On Friday, we published a response to the opinion editorial, “The Corporate Daddy,” by The New York Times columnist Timothy Egan. We also submitted a letter to the editor written by Chesterfield, Virginia, store co-manager William Billups. The New York Times has declined to publish it, so I wanted to share it with you here.TO THE EDITOR:
RE: “The Corporate Daddy” (op-ed June 20):
I completely disagree with many of the author’s arguments, and Walmart addresses the factual errors on our website. I want to focus on this statement - 'working at Walmart may not make you poor, but it certainly keeps you poor…'
I can tell you firsthand that this is not true. I started seven years ago as a part-time sales associate and became the first in my family to go to college, thanks to a Walmart scholarship. I’m now getting ready to lead my own multi-million dollar store. The reality is that Walmart offers opportunity – a ladder up in life. And it’s not just me. Here are some facts: Walmart has 15,000-50,000 job openings on any given day and no special background is required. We promote 170,000 people each year and 40% of those promotions go to people in their first year with the company. 75% of our store management teams started as hourly associates, and it may surprise you to learn they earn $50,000 - $250,000 a year. You can think of it like this: it’s easy to get in, it’s easy to move up, and then the sky’s the limit. If we had space, I could introduce you to hundreds of thousands of hard-working Americans who are building better lives for their families every day at Walmart.The author is right that the economy is stalled and that the system is not working for many people, but we're proud to be a place where you can go as far as your hard work and talents will take you. That’s often called the American dream. I know because I’ve lived it. William Billups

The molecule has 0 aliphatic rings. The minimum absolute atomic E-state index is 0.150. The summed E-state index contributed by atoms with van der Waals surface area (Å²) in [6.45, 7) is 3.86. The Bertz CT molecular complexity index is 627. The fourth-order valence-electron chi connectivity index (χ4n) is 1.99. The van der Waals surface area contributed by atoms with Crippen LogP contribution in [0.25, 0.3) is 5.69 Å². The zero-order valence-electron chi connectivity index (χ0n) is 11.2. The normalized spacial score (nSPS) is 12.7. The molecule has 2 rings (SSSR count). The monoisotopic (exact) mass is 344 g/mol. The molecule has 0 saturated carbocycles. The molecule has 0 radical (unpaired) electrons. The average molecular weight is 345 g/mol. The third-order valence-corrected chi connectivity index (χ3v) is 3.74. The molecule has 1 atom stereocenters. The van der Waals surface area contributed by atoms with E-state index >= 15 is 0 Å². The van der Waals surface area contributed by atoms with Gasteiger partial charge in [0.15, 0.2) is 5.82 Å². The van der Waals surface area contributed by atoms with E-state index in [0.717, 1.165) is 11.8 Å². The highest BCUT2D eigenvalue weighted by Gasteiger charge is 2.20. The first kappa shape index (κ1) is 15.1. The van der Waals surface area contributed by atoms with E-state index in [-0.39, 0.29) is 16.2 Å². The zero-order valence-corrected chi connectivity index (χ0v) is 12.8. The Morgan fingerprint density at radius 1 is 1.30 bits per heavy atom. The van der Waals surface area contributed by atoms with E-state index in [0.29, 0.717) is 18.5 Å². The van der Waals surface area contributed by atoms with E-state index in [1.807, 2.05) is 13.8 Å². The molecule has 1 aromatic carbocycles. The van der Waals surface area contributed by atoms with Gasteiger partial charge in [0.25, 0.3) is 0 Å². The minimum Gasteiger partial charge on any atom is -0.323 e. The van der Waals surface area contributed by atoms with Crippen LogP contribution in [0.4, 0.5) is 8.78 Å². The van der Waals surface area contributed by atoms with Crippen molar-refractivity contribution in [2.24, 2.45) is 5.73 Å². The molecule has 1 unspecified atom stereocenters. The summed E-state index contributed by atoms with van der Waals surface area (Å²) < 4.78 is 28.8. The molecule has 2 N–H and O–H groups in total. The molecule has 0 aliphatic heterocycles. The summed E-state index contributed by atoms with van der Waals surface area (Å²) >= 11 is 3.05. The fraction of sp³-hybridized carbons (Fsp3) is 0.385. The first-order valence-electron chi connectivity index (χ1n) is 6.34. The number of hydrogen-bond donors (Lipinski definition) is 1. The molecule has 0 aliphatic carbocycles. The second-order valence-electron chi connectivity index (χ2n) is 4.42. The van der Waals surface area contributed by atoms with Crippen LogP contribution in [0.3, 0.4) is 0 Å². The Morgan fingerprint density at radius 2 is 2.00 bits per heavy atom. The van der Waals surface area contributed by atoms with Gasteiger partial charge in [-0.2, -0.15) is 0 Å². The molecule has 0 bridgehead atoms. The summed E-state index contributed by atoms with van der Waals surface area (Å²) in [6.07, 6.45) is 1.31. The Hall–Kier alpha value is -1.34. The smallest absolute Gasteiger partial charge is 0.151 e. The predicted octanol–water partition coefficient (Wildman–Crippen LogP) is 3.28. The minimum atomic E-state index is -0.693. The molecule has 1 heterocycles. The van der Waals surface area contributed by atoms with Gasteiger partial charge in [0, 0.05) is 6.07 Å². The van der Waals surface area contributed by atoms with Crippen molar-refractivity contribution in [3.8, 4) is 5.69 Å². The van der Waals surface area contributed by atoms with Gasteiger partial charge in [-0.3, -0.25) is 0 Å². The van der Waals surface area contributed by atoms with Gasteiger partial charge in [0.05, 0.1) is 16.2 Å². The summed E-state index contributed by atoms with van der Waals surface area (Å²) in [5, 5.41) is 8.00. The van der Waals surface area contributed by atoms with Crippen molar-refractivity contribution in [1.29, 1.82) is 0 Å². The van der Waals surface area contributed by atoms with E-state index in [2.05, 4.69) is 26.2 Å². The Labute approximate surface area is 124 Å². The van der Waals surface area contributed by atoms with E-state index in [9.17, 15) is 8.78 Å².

Co-Manager, Chesterfield, Virginia